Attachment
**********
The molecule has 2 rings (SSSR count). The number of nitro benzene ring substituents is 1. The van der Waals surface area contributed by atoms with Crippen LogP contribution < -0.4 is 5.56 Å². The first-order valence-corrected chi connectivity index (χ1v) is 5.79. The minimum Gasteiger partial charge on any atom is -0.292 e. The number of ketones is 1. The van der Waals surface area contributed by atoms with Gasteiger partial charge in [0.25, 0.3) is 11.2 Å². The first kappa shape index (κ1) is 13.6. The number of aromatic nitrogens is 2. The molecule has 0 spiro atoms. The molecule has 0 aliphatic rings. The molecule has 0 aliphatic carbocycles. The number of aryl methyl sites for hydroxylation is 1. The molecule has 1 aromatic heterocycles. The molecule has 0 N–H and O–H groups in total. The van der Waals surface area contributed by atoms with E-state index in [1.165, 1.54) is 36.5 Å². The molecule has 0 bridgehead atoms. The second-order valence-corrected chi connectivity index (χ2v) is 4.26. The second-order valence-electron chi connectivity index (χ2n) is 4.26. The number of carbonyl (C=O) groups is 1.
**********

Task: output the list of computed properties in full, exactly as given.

The molecule has 2 rings (SSSR count). The number of nitro benzene ring substituents is 1. The van der Waals surface area contributed by atoms with Crippen LogP contribution < -0.4 is 5.56 Å². The first-order valence-corrected chi connectivity index (χ1v) is 5.79. The minimum Gasteiger partial charge on any atom is -0.292 e. The number of ketones is 1. The van der Waals surface area contributed by atoms with Gasteiger partial charge in [0.25, 0.3) is 11.2 Å². The first kappa shape index (κ1) is 13.6. The number of aromatic nitrogens is 2. The molecule has 0 spiro atoms. The molecule has 0 aliphatic rings. The molecule has 0 aliphatic carbocycles. The number of aryl methyl sites for hydroxylation is 1. The molecule has 1 aromatic heterocycles. The molecule has 0 N–H and O–H groups in total. The van der Waals surface area contributed by atoms with E-state index in [1.165, 1.54) is 36.5 Å². The molecule has 0 bridgehead atoms. The second-order valence-corrected chi connectivity index (χ2v) is 4.26. The second-order valence-electron chi connectivity index (χ2n) is 4.26. The number of carbonyl (C=O) groups is 1.